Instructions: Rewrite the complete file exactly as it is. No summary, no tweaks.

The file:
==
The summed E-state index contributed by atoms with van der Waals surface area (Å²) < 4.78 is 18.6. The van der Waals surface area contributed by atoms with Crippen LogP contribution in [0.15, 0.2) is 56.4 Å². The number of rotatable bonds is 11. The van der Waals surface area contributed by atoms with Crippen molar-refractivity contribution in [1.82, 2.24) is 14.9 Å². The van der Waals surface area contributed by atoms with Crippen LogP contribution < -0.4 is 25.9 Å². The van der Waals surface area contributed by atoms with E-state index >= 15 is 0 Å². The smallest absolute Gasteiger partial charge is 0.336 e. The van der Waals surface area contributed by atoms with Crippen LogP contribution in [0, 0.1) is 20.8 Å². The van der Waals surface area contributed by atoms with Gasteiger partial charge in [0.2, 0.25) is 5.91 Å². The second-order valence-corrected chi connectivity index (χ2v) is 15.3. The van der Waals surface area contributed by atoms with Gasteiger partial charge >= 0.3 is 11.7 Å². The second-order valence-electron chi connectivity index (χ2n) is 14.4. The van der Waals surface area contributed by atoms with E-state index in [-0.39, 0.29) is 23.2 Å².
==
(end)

The summed E-state index contributed by atoms with van der Waals surface area (Å²) < 4.78 is 18.6. The van der Waals surface area contributed by atoms with Crippen LogP contribution in [0.15, 0.2) is 56.4 Å². The number of rotatable bonds is 11. The van der Waals surface area contributed by atoms with Crippen molar-refractivity contribution in [1.82, 2.24) is 14.9 Å². The van der Waals surface area contributed by atoms with Crippen LogP contribution < -0.4 is 25.9 Å². The van der Waals surface area contributed by atoms with E-state index >= 15 is 0 Å². The smallest absolute Gasteiger partial charge is 0.336 e. The van der Waals surface area contributed by atoms with Crippen LogP contribution in [0, 0.1) is 20.8 Å². The van der Waals surface area contributed by atoms with Gasteiger partial charge in [0.2, 0.25) is 5.91 Å². The second-order valence-corrected chi connectivity index (χ2v) is 15.3. The van der Waals surface area contributed by atoms with Gasteiger partial charge >= 0.3 is 11.7 Å². The second-order valence-electron chi connectivity index (χ2n) is 14.4. The van der Waals surface area contributed by atoms with E-state index in [-0.39, 0.29) is 23.2 Å².